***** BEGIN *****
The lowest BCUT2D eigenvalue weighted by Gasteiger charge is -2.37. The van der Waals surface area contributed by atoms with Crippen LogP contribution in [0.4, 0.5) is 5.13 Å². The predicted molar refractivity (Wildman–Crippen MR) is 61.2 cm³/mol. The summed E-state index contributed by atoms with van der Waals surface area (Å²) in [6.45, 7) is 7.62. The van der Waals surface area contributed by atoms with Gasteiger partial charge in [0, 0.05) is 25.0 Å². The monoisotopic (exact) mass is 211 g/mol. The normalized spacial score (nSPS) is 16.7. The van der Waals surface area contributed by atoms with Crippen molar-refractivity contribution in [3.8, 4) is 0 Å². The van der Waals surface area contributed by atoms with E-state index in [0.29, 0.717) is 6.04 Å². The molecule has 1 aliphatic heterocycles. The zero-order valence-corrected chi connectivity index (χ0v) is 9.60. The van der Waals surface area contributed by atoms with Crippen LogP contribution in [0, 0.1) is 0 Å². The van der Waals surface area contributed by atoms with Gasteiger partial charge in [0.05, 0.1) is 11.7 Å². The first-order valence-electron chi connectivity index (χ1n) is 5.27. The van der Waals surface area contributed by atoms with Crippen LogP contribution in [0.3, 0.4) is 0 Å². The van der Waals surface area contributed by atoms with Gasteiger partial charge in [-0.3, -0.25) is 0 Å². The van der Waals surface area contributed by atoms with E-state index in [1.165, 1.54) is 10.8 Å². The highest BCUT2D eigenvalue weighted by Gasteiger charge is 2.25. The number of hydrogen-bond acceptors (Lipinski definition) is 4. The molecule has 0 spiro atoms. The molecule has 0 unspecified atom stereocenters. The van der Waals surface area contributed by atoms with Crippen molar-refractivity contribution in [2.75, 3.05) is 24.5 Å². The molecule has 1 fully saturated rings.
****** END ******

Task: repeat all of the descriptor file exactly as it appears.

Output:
The lowest BCUT2D eigenvalue weighted by Gasteiger charge is -2.37. The van der Waals surface area contributed by atoms with Crippen LogP contribution in [0.4, 0.5) is 5.13 Å². The predicted molar refractivity (Wildman–Crippen MR) is 61.2 cm³/mol. The summed E-state index contributed by atoms with van der Waals surface area (Å²) in [6.45, 7) is 7.62. The van der Waals surface area contributed by atoms with Gasteiger partial charge in [0, 0.05) is 25.0 Å². The monoisotopic (exact) mass is 211 g/mol. The normalized spacial score (nSPS) is 16.7. The van der Waals surface area contributed by atoms with Crippen molar-refractivity contribution in [3.8, 4) is 0 Å². The van der Waals surface area contributed by atoms with E-state index in [0.29, 0.717) is 6.04 Å². The molecule has 1 aliphatic heterocycles. The zero-order valence-corrected chi connectivity index (χ0v) is 9.60. The van der Waals surface area contributed by atoms with Crippen LogP contribution in [0, 0.1) is 0 Å². The van der Waals surface area contributed by atoms with Gasteiger partial charge in [0.05, 0.1) is 11.7 Å². The first-order valence-electron chi connectivity index (χ1n) is 5.27. The van der Waals surface area contributed by atoms with Crippen LogP contribution in [0.3, 0.4) is 0 Å². The van der Waals surface area contributed by atoms with Gasteiger partial charge in [-0.3, -0.25) is 0 Å². The van der Waals surface area contributed by atoms with E-state index in [1.165, 1.54) is 10.8 Å². The highest BCUT2D eigenvalue weighted by Gasteiger charge is 2.25. The number of hydrogen-bond acceptors (Lipinski definition) is 4. The molecule has 0 spiro atoms. The molecule has 0 unspecified atom stereocenters. The van der Waals surface area contributed by atoms with Crippen molar-refractivity contribution in [2.75, 3.05) is 24.5 Å². The molecule has 1 fully saturated rings.